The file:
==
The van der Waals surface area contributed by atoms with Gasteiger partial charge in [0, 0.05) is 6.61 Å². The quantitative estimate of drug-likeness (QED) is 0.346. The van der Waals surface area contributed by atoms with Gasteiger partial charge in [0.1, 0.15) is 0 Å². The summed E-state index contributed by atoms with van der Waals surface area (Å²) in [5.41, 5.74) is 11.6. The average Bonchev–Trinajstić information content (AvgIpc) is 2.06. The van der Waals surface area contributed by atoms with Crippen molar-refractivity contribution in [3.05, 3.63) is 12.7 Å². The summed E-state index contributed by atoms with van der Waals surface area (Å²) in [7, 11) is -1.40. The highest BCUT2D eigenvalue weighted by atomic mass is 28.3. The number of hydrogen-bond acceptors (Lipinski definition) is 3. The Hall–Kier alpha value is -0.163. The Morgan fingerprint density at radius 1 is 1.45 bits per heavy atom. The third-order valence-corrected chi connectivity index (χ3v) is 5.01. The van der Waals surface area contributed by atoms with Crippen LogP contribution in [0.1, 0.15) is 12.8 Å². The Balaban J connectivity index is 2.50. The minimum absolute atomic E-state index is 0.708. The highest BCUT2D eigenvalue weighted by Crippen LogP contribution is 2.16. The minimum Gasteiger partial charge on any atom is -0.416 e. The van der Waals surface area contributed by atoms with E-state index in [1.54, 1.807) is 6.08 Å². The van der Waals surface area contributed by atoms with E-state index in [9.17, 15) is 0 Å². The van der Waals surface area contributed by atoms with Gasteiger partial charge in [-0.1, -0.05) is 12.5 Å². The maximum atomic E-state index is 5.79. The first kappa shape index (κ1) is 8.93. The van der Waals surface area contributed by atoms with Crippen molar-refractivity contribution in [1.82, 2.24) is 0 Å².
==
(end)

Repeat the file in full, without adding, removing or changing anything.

The van der Waals surface area contributed by atoms with Gasteiger partial charge in [0, 0.05) is 6.61 Å². The quantitative estimate of drug-likeness (QED) is 0.346. The van der Waals surface area contributed by atoms with Gasteiger partial charge in [0.1, 0.15) is 0 Å². The summed E-state index contributed by atoms with van der Waals surface area (Å²) in [5.41, 5.74) is 11.6. The average Bonchev–Trinajstić information content (AvgIpc) is 2.06. The van der Waals surface area contributed by atoms with Crippen molar-refractivity contribution in [3.05, 3.63) is 12.7 Å². The summed E-state index contributed by atoms with van der Waals surface area (Å²) in [7, 11) is -1.40. The highest BCUT2D eigenvalue weighted by atomic mass is 28.3. The number of hydrogen-bond acceptors (Lipinski definition) is 3. The Hall–Kier alpha value is -0.163. The Morgan fingerprint density at radius 1 is 1.45 bits per heavy atom. The third-order valence-corrected chi connectivity index (χ3v) is 5.01. The van der Waals surface area contributed by atoms with Crippen LogP contribution in [0.1, 0.15) is 12.8 Å². The Balaban J connectivity index is 2.50. The minimum absolute atomic E-state index is 0.708. The highest BCUT2D eigenvalue weighted by Crippen LogP contribution is 2.16. The minimum Gasteiger partial charge on any atom is -0.416 e. The van der Waals surface area contributed by atoms with E-state index in [1.54, 1.807) is 6.08 Å². The van der Waals surface area contributed by atoms with E-state index in [9.17, 15) is 0 Å². The van der Waals surface area contributed by atoms with Gasteiger partial charge in [-0.1, -0.05) is 12.5 Å². The maximum atomic E-state index is 5.79. The first kappa shape index (κ1) is 8.93. The van der Waals surface area contributed by atoms with Crippen molar-refractivity contribution in [1.82, 2.24) is 0 Å².